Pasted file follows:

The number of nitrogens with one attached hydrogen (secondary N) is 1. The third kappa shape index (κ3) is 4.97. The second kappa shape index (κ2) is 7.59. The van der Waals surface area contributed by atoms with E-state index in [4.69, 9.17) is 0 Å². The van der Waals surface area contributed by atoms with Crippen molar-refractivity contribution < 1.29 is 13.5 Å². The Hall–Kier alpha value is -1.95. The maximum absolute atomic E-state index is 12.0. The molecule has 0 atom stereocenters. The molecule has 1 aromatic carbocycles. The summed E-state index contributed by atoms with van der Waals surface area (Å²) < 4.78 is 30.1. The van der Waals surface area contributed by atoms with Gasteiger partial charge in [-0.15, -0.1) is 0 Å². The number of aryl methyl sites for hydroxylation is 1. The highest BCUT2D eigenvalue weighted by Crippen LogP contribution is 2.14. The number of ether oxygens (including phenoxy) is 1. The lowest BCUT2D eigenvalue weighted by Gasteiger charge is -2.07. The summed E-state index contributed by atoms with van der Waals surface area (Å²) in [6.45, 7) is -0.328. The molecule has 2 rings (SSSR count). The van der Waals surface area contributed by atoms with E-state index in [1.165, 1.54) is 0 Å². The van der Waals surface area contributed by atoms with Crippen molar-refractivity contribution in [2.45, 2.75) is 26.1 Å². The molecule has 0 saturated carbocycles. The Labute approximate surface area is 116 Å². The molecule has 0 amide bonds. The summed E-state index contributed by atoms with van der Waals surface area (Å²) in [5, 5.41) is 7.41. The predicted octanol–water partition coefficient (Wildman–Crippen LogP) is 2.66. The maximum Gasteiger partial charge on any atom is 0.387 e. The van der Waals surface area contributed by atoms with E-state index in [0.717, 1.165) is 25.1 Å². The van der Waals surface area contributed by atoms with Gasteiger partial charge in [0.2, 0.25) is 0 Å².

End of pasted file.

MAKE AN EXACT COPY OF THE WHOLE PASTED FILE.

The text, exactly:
The number of nitrogens with one attached hydrogen (secondary N) is 1. The third kappa shape index (κ3) is 4.97. The second kappa shape index (κ2) is 7.59. The van der Waals surface area contributed by atoms with E-state index in [4.69, 9.17) is 0 Å². The van der Waals surface area contributed by atoms with Crippen molar-refractivity contribution < 1.29 is 13.5 Å². The Hall–Kier alpha value is -1.95. The maximum absolute atomic E-state index is 12.0. The molecule has 0 atom stereocenters. The molecule has 1 aromatic carbocycles. The summed E-state index contributed by atoms with van der Waals surface area (Å²) < 4.78 is 30.1. The van der Waals surface area contributed by atoms with Gasteiger partial charge in [-0.15, -0.1) is 0 Å². The number of aryl methyl sites for hydroxylation is 1. The highest BCUT2D eigenvalue weighted by Crippen LogP contribution is 2.14. The number of ether oxygens (including phenoxy) is 1. The lowest BCUT2D eigenvalue weighted by Gasteiger charge is -2.07. The summed E-state index contributed by atoms with van der Waals surface area (Å²) in [6.45, 7) is -0.328. The molecule has 2 rings (SSSR count). The van der Waals surface area contributed by atoms with E-state index in [1.165, 1.54) is 0 Å². The van der Waals surface area contributed by atoms with Crippen molar-refractivity contribution in [2.45, 2.75) is 26.1 Å². The molecule has 0 saturated carbocycles. The Labute approximate surface area is 116 Å². The molecule has 0 amide bonds. The summed E-state index contributed by atoms with van der Waals surface area (Å²) in [5, 5.41) is 7.41. The predicted octanol–water partition coefficient (Wildman–Crippen LogP) is 2.66. The maximum Gasteiger partial charge on any atom is 0.387 e. The van der Waals surface area contributed by atoms with E-state index in [0.717, 1.165) is 25.1 Å². The van der Waals surface area contributed by atoms with Gasteiger partial charge in [0.2, 0.25) is 0 Å².